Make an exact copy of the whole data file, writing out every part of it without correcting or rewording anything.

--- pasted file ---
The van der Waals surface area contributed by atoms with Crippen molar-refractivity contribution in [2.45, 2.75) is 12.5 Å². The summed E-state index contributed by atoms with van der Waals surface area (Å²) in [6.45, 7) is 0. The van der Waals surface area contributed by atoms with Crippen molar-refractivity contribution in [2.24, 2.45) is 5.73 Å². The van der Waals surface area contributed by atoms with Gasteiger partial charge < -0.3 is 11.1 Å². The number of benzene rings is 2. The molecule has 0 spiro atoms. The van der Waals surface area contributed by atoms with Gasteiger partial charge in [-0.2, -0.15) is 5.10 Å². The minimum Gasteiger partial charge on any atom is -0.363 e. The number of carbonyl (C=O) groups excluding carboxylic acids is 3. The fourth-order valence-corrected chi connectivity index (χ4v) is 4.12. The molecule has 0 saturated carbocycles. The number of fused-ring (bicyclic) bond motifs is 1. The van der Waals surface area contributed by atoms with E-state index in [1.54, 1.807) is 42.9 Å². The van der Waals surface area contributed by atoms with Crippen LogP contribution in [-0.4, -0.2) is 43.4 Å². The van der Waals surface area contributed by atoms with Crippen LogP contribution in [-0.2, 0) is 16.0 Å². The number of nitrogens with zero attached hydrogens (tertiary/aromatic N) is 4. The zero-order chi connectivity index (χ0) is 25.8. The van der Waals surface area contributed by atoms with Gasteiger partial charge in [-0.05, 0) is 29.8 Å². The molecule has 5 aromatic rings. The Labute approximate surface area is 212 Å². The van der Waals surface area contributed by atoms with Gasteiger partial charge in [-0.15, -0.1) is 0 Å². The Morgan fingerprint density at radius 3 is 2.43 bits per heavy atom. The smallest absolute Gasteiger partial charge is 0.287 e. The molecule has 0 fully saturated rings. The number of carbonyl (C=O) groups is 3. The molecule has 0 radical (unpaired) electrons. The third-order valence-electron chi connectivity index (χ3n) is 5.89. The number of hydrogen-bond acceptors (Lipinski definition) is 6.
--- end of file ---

The van der Waals surface area contributed by atoms with Crippen molar-refractivity contribution in [2.45, 2.75) is 12.5 Å². The summed E-state index contributed by atoms with van der Waals surface area (Å²) in [6.45, 7) is 0. The van der Waals surface area contributed by atoms with Crippen molar-refractivity contribution in [2.24, 2.45) is 5.73 Å². The van der Waals surface area contributed by atoms with Gasteiger partial charge < -0.3 is 11.1 Å². The number of benzene rings is 2. The molecule has 0 spiro atoms. The van der Waals surface area contributed by atoms with Gasteiger partial charge in [-0.2, -0.15) is 5.10 Å². The minimum Gasteiger partial charge on any atom is -0.363 e. The number of carbonyl (C=O) groups excluding carboxylic acids is 3. The fourth-order valence-corrected chi connectivity index (χ4v) is 4.12. The molecule has 0 saturated carbocycles. The number of fused-ring (bicyclic) bond motifs is 1. The van der Waals surface area contributed by atoms with E-state index in [1.54, 1.807) is 42.9 Å². The van der Waals surface area contributed by atoms with Crippen LogP contribution in [-0.4, -0.2) is 43.4 Å². The van der Waals surface area contributed by atoms with Crippen LogP contribution in [-0.2, 0) is 16.0 Å². The number of nitrogens with zero attached hydrogens (tertiary/aromatic N) is 4. The zero-order chi connectivity index (χ0) is 25.8. The van der Waals surface area contributed by atoms with Gasteiger partial charge in [-0.05, 0) is 29.8 Å². The molecule has 5 aromatic rings. The Labute approximate surface area is 212 Å². The van der Waals surface area contributed by atoms with Gasteiger partial charge in [-0.15, -0.1) is 0 Å². The Morgan fingerprint density at radius 3 is 2.43 bits per heavy atom. The smallest absolute Gasteiger partial charge is 0.287 e. The molecule has 0 fully saturated rings. The number of carbonyl (C=O) groups is 3. The molecule has 0 radical (unpaired) electrons. The third-order valence-electron chi connectivity index (χ3n) is 5.89. The number of hydrogen-bond acceptors (Lipinski definition) is 6.